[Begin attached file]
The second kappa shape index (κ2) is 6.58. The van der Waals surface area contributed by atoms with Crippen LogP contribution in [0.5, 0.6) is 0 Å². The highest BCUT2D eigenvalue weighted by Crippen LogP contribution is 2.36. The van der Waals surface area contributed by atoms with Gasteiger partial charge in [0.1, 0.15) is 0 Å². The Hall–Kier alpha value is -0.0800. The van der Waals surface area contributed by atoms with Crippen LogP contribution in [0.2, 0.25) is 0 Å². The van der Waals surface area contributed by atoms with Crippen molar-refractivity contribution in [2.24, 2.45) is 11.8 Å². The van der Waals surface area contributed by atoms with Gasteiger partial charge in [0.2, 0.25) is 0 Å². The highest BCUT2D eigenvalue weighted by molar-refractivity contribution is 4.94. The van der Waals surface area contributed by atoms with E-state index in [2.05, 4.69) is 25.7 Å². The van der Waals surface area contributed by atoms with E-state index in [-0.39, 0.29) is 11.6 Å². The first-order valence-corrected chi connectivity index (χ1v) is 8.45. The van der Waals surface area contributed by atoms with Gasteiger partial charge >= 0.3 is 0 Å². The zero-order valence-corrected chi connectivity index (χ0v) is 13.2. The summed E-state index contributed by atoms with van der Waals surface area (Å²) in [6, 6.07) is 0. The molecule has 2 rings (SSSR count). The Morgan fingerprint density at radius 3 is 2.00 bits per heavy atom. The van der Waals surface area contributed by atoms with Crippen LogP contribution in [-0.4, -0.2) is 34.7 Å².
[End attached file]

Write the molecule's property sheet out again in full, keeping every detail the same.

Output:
The second kappa shape index (κ2) is 6.58. The van der Waals surface area contributed by atoms with Crippen LogP contribution in [0.5, 0.6) is 0 Å². The highest BCUT2D eigenvalue weighted by Crippen LogP contribution is 2.36. The van der Waals surface area contributed by atoms with Gasteiger partial charge in [0.1, 0.15) is 0 Å². The Hall–Kier alpha value is -0.0800. The van der Waals surface area contributed by atoms with Crippen LogP contribution in [0.2, 0.25) is 0 Å². The van der Waals surface area contributed by atoms with Crippen molar-refractivity contribution in [2.24, 2.45) is 11.8 Å². The van der Waals surface area contributed by atoms with Gasteiger partial charge in [0.2, 0.25) is 0 Å². The highest BCUT2D eigenvalue weighted by molar-refractivity contribution is 4.94. The van der Waals surface area contributed by atoms with E-state index in [2.05, 4.69) is 25.7 Å². The van der Waals surface area contributed by atoms with E-state index in [-0.39, 0.29) is 11.6 Å². The first-order valence-corrected chi connectivity index (χ1v) is 8.45. The van der Waals surface area contributed by atoms with Gasteiger partial charge >= 0.3 is 0 Å². The zero-order valence-corrected chi connectivity index (χ0v) is 13.2. The summed E-state index contributed by atoms with van der Waals surface area (Å²) in [6, 6.07) is 0. The molecule has 2 rings (SSSR count). The Morgan fingerprint density at radius 3 is 2.00 bits per heavy atom. The van der Waals surface area contributed by atoms with Crippen LogP contribution in [-0.4, -0.2) is 34.7 Å².